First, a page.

Sunday, November 8, 2009

Consulting vs Banking - Some Thoughts

So I have alluded to many times that I will blog about the difference between bankers and consultants. We all know that there is an age old rivalry between bankers and consultants, as typified in the hilarious and oft-cited video below.

Now, my AV skills were tapped out creating a 21st video for my bro so I won’t be dazzling you with my own musical today (legions of music appreciating fans heave a sigh of relief). Additionally, I find the process of writing b-school essays has sucked every last bit of my will to write extensively, so I am not going to offer you the comprehensive comparison you might be expecting. Instead, I thought I would focus on one question – What can consultants and bankers learn from each other?

So, in my limited experience, I think I have an answer to this question from both perspectives. From the consultants side, I think what we can learn is the concept of materiality. Bankers are concerned with money on the table, and they realise that small differences typically have little effect on the big picture. Consultants on the other hand care about literally every little thing. Bankers use the term materiality to denote a concept whereby they will focus only on the stuff that actually will really shift value. If you are reading closely this is of course an extension of the 80:20 rule – which is always on the tip of consultant’s tongues, but somehow goes out the window when your engagement manager is asking you to align boxes at 2am. If we focused only on appropriate levels of detail, our lives would much easier, without any reduction in client service.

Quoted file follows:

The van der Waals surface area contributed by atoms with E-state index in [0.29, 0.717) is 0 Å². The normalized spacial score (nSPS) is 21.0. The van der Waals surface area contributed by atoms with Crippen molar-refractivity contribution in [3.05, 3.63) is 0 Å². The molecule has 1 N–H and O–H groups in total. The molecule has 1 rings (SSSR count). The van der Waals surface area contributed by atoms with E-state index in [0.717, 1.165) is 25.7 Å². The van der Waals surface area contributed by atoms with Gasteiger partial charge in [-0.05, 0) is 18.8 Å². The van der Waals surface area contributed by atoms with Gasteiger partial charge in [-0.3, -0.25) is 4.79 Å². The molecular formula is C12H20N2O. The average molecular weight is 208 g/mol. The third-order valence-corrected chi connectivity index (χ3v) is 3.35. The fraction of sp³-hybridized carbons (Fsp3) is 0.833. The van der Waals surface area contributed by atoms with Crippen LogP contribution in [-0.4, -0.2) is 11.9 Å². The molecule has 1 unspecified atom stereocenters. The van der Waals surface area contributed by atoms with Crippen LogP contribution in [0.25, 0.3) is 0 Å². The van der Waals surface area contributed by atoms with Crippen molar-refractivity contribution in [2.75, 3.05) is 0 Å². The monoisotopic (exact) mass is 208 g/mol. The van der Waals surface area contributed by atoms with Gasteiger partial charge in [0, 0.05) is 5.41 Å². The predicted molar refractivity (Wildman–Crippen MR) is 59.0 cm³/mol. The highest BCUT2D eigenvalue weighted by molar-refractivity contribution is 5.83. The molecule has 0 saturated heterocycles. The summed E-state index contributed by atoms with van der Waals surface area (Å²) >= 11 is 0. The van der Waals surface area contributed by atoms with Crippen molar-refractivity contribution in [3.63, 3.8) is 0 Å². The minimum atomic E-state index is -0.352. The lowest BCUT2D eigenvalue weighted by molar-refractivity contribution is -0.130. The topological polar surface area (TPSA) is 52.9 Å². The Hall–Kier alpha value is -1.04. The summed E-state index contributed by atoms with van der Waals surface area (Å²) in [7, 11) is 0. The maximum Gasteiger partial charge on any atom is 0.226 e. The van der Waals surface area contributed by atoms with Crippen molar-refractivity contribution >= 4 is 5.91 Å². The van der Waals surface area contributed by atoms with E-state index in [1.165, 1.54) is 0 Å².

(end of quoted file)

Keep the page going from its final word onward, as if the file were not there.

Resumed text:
From the banker’s side, I think they could stand to learn how to tell a story much better. For consultants, telling a story is at the heart of what we do. We gather facts, do analysis and make recommendations, but at the heart of what we do is taking the client on a journey such that by the end of the case, they are fully bought in to the result. See Steve Shu’s post on the topic for more detail. Bankers have the recommendation part down cold as you would expect, but from my experience they don’t do enough to get the client bought in – I think it would greatly improve the quality of some of their work.

Anyway there are my two cents. Anybody have thoughts on the topic?


  1. It's very interesting and brilliantly written, even for someone who is into advertising. But I thought you'd be able to tell what i'd come searching for...does a boutique consulting such as Parthenon make as much career sense as a better known firm such as BCG??

  2. Cinnamon - happy to share some thoughts - why dont you email me at consultantinsider at gmail dot com

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